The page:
If you are 17 and under, you can only watch a rated “R” film with someone 21 or over. If you are between 17 and 21, employees will ask for a photo ID, your name and your age. So yes, passports do work. If you even look a little bit under 25, they will ask to see an ID. No ID, no movie. No one will sell you a ticket if you violate these rules because it’s actually very illegal to do so. I’ve seen people get fired over this issue, so trust me when I say that no one will sell you a ticket.
No six after six
This is a lesser known fact that should actually be on every door at every theater. Children under the age of 6 will not be allowed into rated “R” films after 6 p.m. Oftentimes, many people complain about this rule, but think about it: should you really be bringing your 5-year-old child to watch American Sniper at 11 p.m.? And yes, I saw someone try to do that.
Assistive moviegoing, what’s that?
Movies were meant for everyone to enjoy so more and more theater companies offer assistive moviegoing. The most common of these would be wheelchair seating, which is available in almost every movie theater. Other lesser known benefits include things such as assistive listening devices, closed caption devices and audio descriptive devices. You can read more about these benefits on the AMC Theaters website. Be sure to ask if the movie you will be watching offers any of these benefits before purchasing tickets.
All popcorn is fresh popcorn if it’s busy
The biggest request I ever received was, “Can I please get fresh popcorn?” If there is a line that looks like you’re waiting for Space Mountain at Disneyland, then odds are there is popcorn being made constantly.
Now let’s talk about some things to consider before showing up to the theater:
Movies released during the week affect wait times
I’m going to let you in on a not-so-secret secret. Don’t go watch a movie on the premiere week for any Disney or Pixar movie. Just don’t do it, OK? OK. The movies that premiere affects all wait times. So if a big movie comes out that you aren’t planning on watching, I would recommend coming at a different time. And if you do plan on coming to watch a big movie on release weekend, plan ahead. For example: when The Minions Movie came out, people had to wait 40 minutes in line. When Star Wars: The Force Awakens came out, people camped out and waited up to three hours in line. The struggle is real. If a movie is very popular, they may add another show but this only happens in Star Wars related scenarios. It sounds like I’m playing it up but Star Wars really does make movie theaters extremely busy.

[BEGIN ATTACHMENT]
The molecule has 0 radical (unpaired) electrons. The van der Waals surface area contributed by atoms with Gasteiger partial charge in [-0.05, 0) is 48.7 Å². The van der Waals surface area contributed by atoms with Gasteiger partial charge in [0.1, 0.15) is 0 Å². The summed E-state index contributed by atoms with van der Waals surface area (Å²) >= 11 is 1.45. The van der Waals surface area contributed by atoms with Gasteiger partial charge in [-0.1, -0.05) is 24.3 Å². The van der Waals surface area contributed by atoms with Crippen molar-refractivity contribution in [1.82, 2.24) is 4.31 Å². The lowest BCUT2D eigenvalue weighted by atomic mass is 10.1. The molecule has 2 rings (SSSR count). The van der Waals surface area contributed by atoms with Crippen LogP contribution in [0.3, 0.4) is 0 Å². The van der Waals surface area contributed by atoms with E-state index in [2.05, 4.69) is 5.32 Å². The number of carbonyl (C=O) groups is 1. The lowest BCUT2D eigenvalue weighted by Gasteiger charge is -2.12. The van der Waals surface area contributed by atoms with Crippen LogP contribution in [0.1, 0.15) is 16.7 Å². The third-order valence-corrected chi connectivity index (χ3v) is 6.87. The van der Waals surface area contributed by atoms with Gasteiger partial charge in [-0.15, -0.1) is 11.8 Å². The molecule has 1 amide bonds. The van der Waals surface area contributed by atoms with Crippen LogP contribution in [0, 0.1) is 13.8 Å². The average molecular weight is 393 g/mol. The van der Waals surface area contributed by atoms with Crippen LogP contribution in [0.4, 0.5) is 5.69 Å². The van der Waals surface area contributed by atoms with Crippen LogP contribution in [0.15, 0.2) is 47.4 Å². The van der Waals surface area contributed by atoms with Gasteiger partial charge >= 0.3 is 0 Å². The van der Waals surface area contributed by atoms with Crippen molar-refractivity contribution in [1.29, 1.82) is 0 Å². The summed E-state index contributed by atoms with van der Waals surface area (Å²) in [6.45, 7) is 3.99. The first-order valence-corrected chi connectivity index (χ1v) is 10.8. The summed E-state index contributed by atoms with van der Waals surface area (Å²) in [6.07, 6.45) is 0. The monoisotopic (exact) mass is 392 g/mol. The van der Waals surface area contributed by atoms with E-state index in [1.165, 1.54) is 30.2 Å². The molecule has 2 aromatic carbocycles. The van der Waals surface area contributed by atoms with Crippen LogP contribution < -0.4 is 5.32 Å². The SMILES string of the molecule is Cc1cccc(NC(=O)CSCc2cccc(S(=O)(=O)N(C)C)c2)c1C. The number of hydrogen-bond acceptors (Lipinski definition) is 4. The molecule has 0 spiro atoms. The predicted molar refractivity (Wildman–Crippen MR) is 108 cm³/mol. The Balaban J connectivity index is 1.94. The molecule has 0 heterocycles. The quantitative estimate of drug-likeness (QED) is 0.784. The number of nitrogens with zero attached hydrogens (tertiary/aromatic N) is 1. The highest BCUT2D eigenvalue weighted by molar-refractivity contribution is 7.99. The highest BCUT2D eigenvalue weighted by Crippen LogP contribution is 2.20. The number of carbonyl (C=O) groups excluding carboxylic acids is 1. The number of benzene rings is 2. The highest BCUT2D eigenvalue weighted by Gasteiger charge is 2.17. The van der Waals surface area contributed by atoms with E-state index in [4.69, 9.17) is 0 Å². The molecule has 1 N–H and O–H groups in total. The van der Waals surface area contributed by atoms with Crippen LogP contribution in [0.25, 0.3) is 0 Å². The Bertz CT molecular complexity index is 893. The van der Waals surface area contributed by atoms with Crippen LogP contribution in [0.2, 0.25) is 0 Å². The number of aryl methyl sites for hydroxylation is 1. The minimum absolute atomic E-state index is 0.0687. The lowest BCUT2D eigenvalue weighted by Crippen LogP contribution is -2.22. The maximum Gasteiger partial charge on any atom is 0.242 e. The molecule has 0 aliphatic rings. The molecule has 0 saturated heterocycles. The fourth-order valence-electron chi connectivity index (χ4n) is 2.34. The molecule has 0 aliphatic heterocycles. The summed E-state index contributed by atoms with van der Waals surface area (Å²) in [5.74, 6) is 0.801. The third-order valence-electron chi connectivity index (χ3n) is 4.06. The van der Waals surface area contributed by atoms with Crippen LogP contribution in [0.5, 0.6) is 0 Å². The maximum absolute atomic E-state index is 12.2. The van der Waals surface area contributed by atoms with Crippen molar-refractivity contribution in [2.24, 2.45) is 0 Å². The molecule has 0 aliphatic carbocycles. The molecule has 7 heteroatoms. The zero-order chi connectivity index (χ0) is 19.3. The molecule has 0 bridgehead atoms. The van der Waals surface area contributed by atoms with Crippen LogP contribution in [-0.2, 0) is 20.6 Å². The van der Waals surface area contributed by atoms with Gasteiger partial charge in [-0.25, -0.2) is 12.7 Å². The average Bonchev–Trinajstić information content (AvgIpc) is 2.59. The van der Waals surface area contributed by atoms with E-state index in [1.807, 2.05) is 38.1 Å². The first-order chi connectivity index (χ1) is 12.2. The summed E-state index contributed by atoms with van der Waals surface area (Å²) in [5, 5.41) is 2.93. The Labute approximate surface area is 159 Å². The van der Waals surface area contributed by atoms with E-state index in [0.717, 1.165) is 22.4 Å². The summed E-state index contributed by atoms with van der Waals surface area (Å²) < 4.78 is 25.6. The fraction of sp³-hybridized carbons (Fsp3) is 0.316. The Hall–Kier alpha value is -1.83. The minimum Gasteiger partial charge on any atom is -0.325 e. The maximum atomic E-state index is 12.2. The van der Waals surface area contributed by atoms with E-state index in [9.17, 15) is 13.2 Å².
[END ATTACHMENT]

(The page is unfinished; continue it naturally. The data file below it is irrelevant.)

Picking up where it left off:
Google showtimes are sometimes wrong
*GASP* But the mighty Google is never wrong! Well, it is. However, it’s not Google’s fault. Sometimes, movie times change the morning of the showing, which doesn’t give Google enough time to update. The more reliable movie times are online, through the theater’s website. These times are correct 99.9 percent of the time because the ticket registers are directly linked to the same server as the online movie times. When something changes on the theater’s site, it changes on the registers.
Non-theater gift cards do not work at the theater
The exception to this is pre-paid visa gift cards. Besides that, if you have a gift card for Fandango or another auxiliary company, they will not work at the theater location itself.
Running late? You’ve got 20 minutes
Your movie time is actually the time the movie trailers start. There are roughly 15 to 20 minutes of trailers before the actual movie begins. So if you don’t mind missing the movie trailers, you’ve got a 20-minute safety net.
Movie passes and what their colors mean
If you are like most people, you probably got movie passes for free movies on your birthday or during the holidays. Well, let’s break down what the movie passes and their tickets mean (AMC Theater rules only):
Gold: Congrats, you can watch whatever you want for free. There might be an upcharge if you are in an Imax, 3-D or ETX movie experience.
Green: Same as the gold BUT not good for any movie made by Disney. Don’t blame AMC, blame Disney for this one.
Red: You can’t use these in California. I don’t even know why!
Re-admit passes: If tickets were Pokemon, these would be Mewtwo. These tickets are usually only given by theaters and are given to people who ask for a refund.
Well, there you have it, a complete rundown on movie theaters. Don’t forget to head down to the Associated Students Inc. (ASI) Games Room Etc. (Bldg. 35- 1110) to buy your discounted movie tickets. The Games Room is open Monday through Thursday from 9 a.m. to 5 p.m. this summer.